A rallying cry of the white elite at the time of the change of government in South Africa was “We’ll go the same way as Zimbabwe.” Sometimes it was extended more broadly to: “We’ll go the same way as the rest of Africa.” This always meant black Africa; no one expected South Africa to become an oil-rich Arab state. When the African National Congress government took power, we were told that the South African Rand was a “one-way bet” and it collapsed over a few years to R20 to the US$. There was no reason for this. The country’s fiscal management was better than before and, when Trevor Manuel took over as our finance minister, we had one of the best financial management systems anywhere. The currency is now just over R7 to the US$ and all the moaning is about how overvalued it is, and how bad that is for exports. The people who rushed to get their money out of the country at R20 to the dollar on their “one-way bet” don’t talk about it much anymore.
Now people ponder why we didn’t go the same way as Zimbabwe. I think a more interesting question in why Zimbabwe went the way of Zimbabwe. Let’s examine the country's intrinsic “problems”.
Take natural resources. Zimbabwe is regarded by the mining industry as one of the most prospective countries in Africa. The Great Dyke runs through the country, a tectonic feature which hosts a variety of mineral wealth. Even in the darkest Mugabe days, South African mining companies where snapping up prospects in this area with its stunning platinum, gold and chromium wealth. They knew they were probably throwing away their money, but the odds were high enough to make it worth a flutter.
Maybe the environment makes food a problem? Surely this is behind the land-grabs and expulsion of white farmers? Hardly. Zimbabwe has some of the most fertile soil in southern Africa. Water is reasonably plentiful, and in its heyday the country easily supported itself. In addition, export cash crops included tobacco, coffee, beef.
Well, perhaps the people are debilitated by the climate or disease? Certainly AIDS and malaria are challenges. Now cholera has been added to those. It gets hot, but so do a lot of successful parts of the world. What’s more the people are (or were) very well-educated. They were exposed to the British school system of the day, learned in English, and were expected to meet high standards. (By contrast in South Africa during the apartheid days, children had to suffer the weak and insulting “bantu education” system. Let’s not even go there.)
Then there’s tourism. The country has wonderful wildlife areas, superb natural attractions like the Victoria Falls and Great Zimbabwe, excellent hotels, and friendly people.
How good can it get? Zimbabwe is the “lucky country” of Africa.
By now, if you are still reading, you will be thinking: “What’s he on about? We all know what the problem is. It’s Mugabe. Get rid of him. That’s the answer.” Well, I’m not so sure about that. Yes, of course, Mugabe is a greedy despot who has beggared his people and ruined his country. But he has a clique of henchmen, and they haven’t yet managed to amass the sickening wealth that he’s accumulated. Getting rid of Mugabe – say by a coup or an assassination – is likely just to open the door for someone equally greedy. It’s the politicalsystem that has to change, not only the person leading it.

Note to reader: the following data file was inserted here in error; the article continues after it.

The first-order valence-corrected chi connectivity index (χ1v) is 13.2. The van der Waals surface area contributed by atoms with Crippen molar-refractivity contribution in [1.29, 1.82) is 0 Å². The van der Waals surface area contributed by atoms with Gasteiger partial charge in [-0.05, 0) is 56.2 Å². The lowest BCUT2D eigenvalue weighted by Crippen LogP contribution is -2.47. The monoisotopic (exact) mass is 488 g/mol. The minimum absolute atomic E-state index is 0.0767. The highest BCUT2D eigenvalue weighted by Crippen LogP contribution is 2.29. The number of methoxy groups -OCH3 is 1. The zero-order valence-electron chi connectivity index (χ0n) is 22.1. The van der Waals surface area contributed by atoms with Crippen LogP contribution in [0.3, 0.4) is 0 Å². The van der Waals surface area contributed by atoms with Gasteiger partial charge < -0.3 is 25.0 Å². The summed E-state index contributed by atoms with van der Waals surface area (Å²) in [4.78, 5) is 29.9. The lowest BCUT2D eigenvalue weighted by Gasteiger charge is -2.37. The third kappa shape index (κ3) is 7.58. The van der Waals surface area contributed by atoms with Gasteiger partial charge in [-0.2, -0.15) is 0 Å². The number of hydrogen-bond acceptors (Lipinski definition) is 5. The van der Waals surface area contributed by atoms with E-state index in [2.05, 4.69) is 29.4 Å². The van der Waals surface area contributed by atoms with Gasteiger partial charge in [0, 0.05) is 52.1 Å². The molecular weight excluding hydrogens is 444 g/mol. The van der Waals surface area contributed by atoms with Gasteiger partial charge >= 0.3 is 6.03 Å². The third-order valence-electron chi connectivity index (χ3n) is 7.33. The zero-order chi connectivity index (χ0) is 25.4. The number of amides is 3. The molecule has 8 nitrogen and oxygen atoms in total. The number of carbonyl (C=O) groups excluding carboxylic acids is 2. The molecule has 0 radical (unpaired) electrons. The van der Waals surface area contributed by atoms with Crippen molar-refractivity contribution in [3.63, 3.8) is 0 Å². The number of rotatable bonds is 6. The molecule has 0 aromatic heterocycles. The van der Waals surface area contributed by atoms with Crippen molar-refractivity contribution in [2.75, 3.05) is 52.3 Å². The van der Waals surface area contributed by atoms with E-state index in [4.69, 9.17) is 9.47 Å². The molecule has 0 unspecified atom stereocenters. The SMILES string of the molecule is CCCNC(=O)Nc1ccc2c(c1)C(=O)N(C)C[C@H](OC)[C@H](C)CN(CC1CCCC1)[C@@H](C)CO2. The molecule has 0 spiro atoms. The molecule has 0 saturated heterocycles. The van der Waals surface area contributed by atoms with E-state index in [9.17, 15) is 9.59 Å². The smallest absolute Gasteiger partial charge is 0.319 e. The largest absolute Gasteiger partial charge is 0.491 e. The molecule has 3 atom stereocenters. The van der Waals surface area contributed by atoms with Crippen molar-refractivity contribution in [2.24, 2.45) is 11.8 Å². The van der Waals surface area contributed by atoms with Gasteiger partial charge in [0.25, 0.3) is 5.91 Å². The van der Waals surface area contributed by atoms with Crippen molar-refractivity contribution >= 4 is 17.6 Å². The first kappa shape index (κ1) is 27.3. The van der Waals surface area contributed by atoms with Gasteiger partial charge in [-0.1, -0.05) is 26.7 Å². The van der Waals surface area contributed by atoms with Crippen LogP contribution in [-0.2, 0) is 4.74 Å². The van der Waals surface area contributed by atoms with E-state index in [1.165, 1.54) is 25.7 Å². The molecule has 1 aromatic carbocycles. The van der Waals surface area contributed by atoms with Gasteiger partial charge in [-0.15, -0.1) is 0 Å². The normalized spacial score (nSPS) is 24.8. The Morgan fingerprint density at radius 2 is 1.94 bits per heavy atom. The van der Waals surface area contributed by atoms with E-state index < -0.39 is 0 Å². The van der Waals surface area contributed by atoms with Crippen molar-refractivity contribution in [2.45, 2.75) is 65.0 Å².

The world is full of –isms, -ships, -archies, and -ocracies. But there’s another system – and it is a system – which can co-exists with any one of these. But it’s a parasite, and it eats away from the top down. It’s only a matter of time. It'scalled corruption.
Corruption is everywhere in every country (take a look at certain financial institutions in the US), but the country collapses when it becomes the governing system. Many African (and other countries in the world) have disintegrated because of it. Illegal self-enrichment is a system that almost inevitably leads to collapse. It’s a pyramid scheme, but with the added feature that the people at the bottom of the pyramid have no way to stop paying while having no hope of being paid themselves. Services fail because there is no personal payment to keep them going. Salaries are replaced with other more meaningful and lucrative sources of income. Reporting from a trip to Ghana earlier this week, another mystery-writer (Kwei Quartey who will be writing a guest blog for us on Saturday) told of a horrendous road accident. The police arrived an hour later, gave a cursory look around, and left. After all, they couldn’t see any way of making money from the event.
As a political system, corruption always starts at the top and rapidly works its way down until it reaches the base of the pyramid. It has to be rejected at the top, and fought from the top down.
There is a story doing the rounds about the president of Botswana, Ian Kharma, son of the beloved first president of the country, Sir Seretse Kharma. There were severe complaints about service at one of the public hospitals. Patients complained that they waited without being seen by doctors. They were rudely treated. The hospital superintendent denied all this. It was just that his staff were overworked, he said, and patients had unreasonable expectations of a public hospital. And that was supposed to be the end of it. The story goes that President Kharma disguised himself as a poor man and went to the hospital seeking treatment. He received exactly the sort of off- hand and discourteous treatment that had been described to him. Without being seen by a doctor, he left, returned to his residence, and fired all the senior staff of the hospital. Maybe the story is apocryphal. Kharma has a military background and there are mutterings about his leadership style. The point is that people tell the story.
Botswana has many challenges to face now that the diamond income has all but dried up. A political system that rejects corruption will be a good place to start.